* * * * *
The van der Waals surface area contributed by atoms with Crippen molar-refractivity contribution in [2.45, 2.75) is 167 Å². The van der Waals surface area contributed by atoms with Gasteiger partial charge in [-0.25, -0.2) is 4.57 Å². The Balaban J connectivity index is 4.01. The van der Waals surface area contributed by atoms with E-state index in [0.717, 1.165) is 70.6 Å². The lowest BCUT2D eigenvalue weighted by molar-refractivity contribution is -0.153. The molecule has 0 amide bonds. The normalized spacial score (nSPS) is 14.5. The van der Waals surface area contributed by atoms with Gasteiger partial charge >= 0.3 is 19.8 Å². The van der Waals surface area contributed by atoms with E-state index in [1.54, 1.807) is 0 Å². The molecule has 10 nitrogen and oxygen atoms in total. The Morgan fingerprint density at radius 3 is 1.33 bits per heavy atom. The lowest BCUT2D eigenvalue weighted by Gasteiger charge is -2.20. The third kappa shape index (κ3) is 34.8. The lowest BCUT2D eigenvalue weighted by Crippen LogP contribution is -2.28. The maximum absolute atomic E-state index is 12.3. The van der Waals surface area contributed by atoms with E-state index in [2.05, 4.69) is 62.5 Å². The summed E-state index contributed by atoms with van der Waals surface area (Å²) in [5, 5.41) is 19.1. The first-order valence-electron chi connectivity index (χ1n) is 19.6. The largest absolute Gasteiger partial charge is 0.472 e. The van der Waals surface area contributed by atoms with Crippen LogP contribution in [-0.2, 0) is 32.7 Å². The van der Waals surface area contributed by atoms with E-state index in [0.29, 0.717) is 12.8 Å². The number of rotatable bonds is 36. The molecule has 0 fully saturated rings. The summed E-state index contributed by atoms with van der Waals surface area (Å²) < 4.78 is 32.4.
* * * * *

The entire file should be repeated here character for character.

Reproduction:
The van der Waals surface area contributed by atoms with Crippen molar-refractivity contribution in [2.45, 2.75) is 167 Å². The van der Waals surface area contributed by atoms with Gasteiger partial charge in [-0.25, -0.2) is 4.57 Å². The Balaban J connectivity index is 4.01. The van der Waals surface area contributed by atoms with E-state index in [0.717, 1.165) is 70.6 Å². The lowest BCUT2D eigenvalue weighted by molar-refractivity contribution is -0.153. The molecule has 0 amide bonds. The normalized spacial score (nSPS) is 14.5. The van der Waals surface area contributed by atoms with Gasteiger partial charge >= 0.3 is 19.8 Å². The van der Waals surface area contributed by atoms with E-state index in [1.54, 1.807) is 0 Å². The molecule has 10 nitrogen and oxygen atoms in total. The Morgan fingerprint density at radius 3 is 1.33 bits per heavy atom. The lowest BCUT2D eigenvalue weighted by Gasteiger charge is -2.20. The third kappa shape index (κ3) is 34.8. The lowest BCUT2D eigenvalue weighted by Crippen LogP contribution is -2.28. The maximum absolute atomic E-state index is 12.3. The van der Waals surface area contributed by atoms with E-state index in [2.05, 4.69) is 62.5 Å². The summed E-state index contributed by atoms with van der Waals surface area (Å²) in [5, 5.41) is 19.1. The first-order valence-electron chi connectivity index (χ1n) is 19.6. The largest absolute Gasteiger partial charge is 0.472 e. The van der Waals surface area contributed by atoms with Crippen LogP contribution in [-0.2, 0) is 32.7 Å². The van der Waals surface area contributed by atoms with E-state index in [0.29, 0.717) is 12.8 Å². The number of rotatable bonds is 36. The molecule has 0 fully saturated rings. The summed E-state index contributed by atoms with van der Waals surface area (Å²) < 4.78 is 32.4.